She asks to speak at the pulpit, to say a few words, her apron still on, her eyes love worn and lined with gentle strokes.
Her name is Ruth. She’s a woman who makes her pots a holy thing (Zech. 14:21), who stirs eternity at the end of her spoon.
The translator serves us Ruth’s first words:
“My mission is the kitchen.”
Many saints have dishpan hands and I eat her words. They preach rich truth to me, that the kitchen with a plate is the place where the strangers at Emmaus and the starved of this earth meet the face of Christ.
That the table can be a holy revelation.
Ruth, she tells us what this means to her, a church-going woman, to now serve in this Compassion project, to minister bowls of grace in the kitchen of her local church, a whole body of volunteers partnering with Compassion to offer a Child Developmental Program on the steep hillsides of Guatemala City, a city that more than two million people call home.
Nearly 195 of those are children who call Ruth home, her table their meeting place.
They call the Compassion project in the middle of this place: “Foragers of Hope.”
From the moment the bus door opens in the gated district of the church, we can hear it ringing off the red clay hillside, these children, Ruth’s children, Compassion’s children, clapping eager in the church sanctuary to welcome the feet of those who bring the good news.
We applaud. They sing. We smile. They sway hallelujah. Confetti falls like manna and we all laugh startled wonder and we feast on hope. I watch little boys gather confetti and stuff their pockets.
I hadn’t expected the colors, the banquet, the way His flame makes the moment fill.
And one child, beaded and braided, she sits at my feet and she never stops shimmering, a candle at the table. I am captivated. We taste each other’s happiness. I think my burning heart might burst.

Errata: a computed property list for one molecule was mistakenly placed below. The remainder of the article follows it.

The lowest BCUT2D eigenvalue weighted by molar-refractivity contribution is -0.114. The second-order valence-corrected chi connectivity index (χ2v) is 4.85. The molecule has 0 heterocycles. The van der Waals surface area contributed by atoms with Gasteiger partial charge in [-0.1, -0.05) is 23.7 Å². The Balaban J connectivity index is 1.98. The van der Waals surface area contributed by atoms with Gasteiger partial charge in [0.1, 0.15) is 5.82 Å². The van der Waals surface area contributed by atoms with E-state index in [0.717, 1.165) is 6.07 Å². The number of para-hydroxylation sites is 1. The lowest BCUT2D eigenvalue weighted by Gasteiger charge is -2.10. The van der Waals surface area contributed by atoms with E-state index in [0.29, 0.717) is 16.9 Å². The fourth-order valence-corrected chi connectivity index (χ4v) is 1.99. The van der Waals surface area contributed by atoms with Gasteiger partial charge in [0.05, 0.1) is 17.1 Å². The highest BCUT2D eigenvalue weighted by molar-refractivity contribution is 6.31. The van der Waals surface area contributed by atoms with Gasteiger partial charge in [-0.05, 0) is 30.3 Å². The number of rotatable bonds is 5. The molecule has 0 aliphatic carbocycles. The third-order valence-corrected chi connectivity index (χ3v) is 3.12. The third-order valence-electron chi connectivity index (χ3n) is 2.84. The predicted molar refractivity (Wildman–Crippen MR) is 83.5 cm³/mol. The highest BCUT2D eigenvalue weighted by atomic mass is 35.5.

What do strangers know on the way to Emmaus?
Us foreigners carry out the food with Ruth.
We serve the Compassion children lunch. They pray in Spanish. A toothless boy whispers “Gracias, Gracias.” A pony-tailed girl giggles, slurps down her drink, eyes us shy. Rain falls heavy from the sky. The pastor tells us that because of the partnership of his church with Compassion into this community, 11 new families, all of Compassion kids, now attend this church. I brim with blurring emotion. What is greater than this kind of feast? The sky rumbles low. I shake Ruth’s hand before we board the bus. She is Martha with a Mary heart and they will be telling her story at the end of time.
In my pocket, I carry my own sliver white manna confetti from the feast.
So I will not forget.
The sky’s still splitting when we drive the winding, sloshing streets to find the home of our sponsored child, Xiomara.
Barbed wire lines walls. The top of cement blocks gates deter with spiked razor edges of broken beer bottles, serrated glass. Every window’s barred with iron. Trash lies in the streets.
Where is your table in all of this Xiomara, Xiomara?
The bus slows at a numberless, nameless street. A vendor’s selling t-shirts on the corner. A dog splays in a doorway. From the top of a the telephone wires overhead, a pair of faded yellow running shoes dangle.
I walk slow, uneasy. My cornfields are a whole continent away from the rain drizzling off these rusting tin roofs.
What do strangers know when they reach Emmaus?
And then out of doorway, around a corner, down the street…..
she comes running.
Child of our hearts, child who I have carried, child I have come for, she finds me and the strangers recognize the burning hearts.
Xiomara was the child at my feet at noon!
I was the stranger she glowed for at the church!
Neither knew, but we’d smiled into each other’s eyes at Foragers of Hope…
Xiomara and I, we’ve found our food! Giddiness!
She welcomes me in.
I pass through her kitchen.
Sit next to her table.
I’m the stranger who doesn’t pass by but stays with her here, and I take the bread of this moment, give thanks for it, and I give thanks that we can be broken and we can be given and this is how Christ is recognized in the world.
Why is the world hungry when God’s people have bread? Are bread?
I unfold the map and show Xiomara, her parents, where I’m from, a stranger finding her way. Finding The Way.
I point to their star of Guatemala City. The translator says it in Spanish, how I tell them my prayers will travel all the miles between home and here for them.
I give her a kaleidoscope, just like the one I had as a little girl, and she does what I did, watch all the floating stars bloom into a fireworks of glory. I smile at my Guatemalan star blooming too, radiance of the God glory. I can’t believe I’m here, that she’s here, a wonder in the dark.